An estimated 107 million shoppers went online on Cyber Monday, capping a five-day spending spree that raised retailers' hopes that consumers would deliver the best holiday season in four years, a retail group said.
Cyber Monday is a day of online sales that follows Black Friday weekend, which runs from Thanksgiving through Sunday. The Monday estimate of shoppers from the National Retail Federation was a 10% increase from last year. On Tuesday, experts are expected to provide estimates of how much money was spent Monday.
Monday was a workday for most Americans, and about 70 million people — the majority of consumers — shopped online while at work, the group said.
About 88% of online retailers offered sales Monday, the federation said.
If the retail group's estimate for Cyber Monday participation is on target, the five days of shopping may foreshadow a holiday bonanza for retailers, said federation President Matthew Shay.
"While Black Friday weekend is not always an indicator of holiday season performance, retailers should be encouraged that a focus on value and discretionary gifts has shoppers in the spirit to spend," he said. "As retailers look ahead to the first few weeks of December, it will be important for them to keep momentum going with savings and incentives."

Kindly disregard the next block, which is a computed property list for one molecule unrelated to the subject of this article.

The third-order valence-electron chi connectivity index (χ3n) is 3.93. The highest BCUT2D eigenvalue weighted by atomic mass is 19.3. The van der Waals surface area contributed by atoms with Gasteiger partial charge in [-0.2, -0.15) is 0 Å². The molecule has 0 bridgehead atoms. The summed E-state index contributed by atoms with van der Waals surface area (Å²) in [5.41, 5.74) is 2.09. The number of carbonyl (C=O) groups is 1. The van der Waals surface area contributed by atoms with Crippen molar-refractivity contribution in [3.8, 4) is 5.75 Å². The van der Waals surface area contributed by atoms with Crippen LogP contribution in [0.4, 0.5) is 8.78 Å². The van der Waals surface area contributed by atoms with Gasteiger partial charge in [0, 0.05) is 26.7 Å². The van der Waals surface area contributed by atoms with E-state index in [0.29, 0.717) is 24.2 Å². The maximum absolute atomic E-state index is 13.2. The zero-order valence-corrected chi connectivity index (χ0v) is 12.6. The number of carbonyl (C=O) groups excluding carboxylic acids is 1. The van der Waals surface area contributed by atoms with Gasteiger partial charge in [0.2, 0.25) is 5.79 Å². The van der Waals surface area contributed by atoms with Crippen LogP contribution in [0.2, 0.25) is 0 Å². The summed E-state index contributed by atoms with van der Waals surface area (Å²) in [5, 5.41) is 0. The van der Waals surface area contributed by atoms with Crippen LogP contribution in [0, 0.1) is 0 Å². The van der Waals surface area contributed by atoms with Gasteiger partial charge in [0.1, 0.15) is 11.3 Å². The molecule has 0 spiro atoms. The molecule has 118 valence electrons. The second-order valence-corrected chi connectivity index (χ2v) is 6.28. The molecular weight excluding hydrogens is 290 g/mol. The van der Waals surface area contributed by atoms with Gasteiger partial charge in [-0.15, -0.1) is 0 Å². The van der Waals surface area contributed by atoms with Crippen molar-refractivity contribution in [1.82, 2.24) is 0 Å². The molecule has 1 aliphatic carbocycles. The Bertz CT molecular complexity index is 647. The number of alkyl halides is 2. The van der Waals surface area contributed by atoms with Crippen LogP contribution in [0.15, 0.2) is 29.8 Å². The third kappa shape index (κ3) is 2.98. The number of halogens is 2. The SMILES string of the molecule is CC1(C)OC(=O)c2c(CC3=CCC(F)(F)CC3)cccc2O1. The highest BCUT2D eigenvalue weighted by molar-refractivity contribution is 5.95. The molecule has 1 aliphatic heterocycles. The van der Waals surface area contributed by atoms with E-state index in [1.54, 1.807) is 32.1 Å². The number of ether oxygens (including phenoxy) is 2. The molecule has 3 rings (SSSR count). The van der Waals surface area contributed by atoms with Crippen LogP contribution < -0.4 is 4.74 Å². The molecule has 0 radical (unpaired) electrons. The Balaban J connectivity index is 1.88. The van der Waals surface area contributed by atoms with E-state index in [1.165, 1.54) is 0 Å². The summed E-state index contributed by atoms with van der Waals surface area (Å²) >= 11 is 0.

About 212 million consumers hit brick-and-mortar stores and retail websites over the Black Friday weekend, the federation reported. That's up from about 195 million the same weekend last year, the trade group said.
On average, each U.S. shopper spent $365.34 over Black Friday weekend, an increase of 6.4% from $343.31 last year.
Even before Cyber Monday, 33.6% of Black Friday weekend shoppers had purchased goods online, up about 28.5% from last year, it said.
Although the weekend was encouraging, to understand what's really happening this holiday season, retailers will need to look at November as a whole, said Laura Gurski, a partner in the retail practice at A.T. Kearney, a management consulting firm.
"The other thing that is important to watch is the shift to online," Gurski said. "Not only are consumers going out there for convenience to make their purchases in a greater number, but they're also buying more items at a time. In years past, perhaps they'd buy five items in a transaction, now they're buying seven."
Times staff writer Andrea Chang contributed to this report.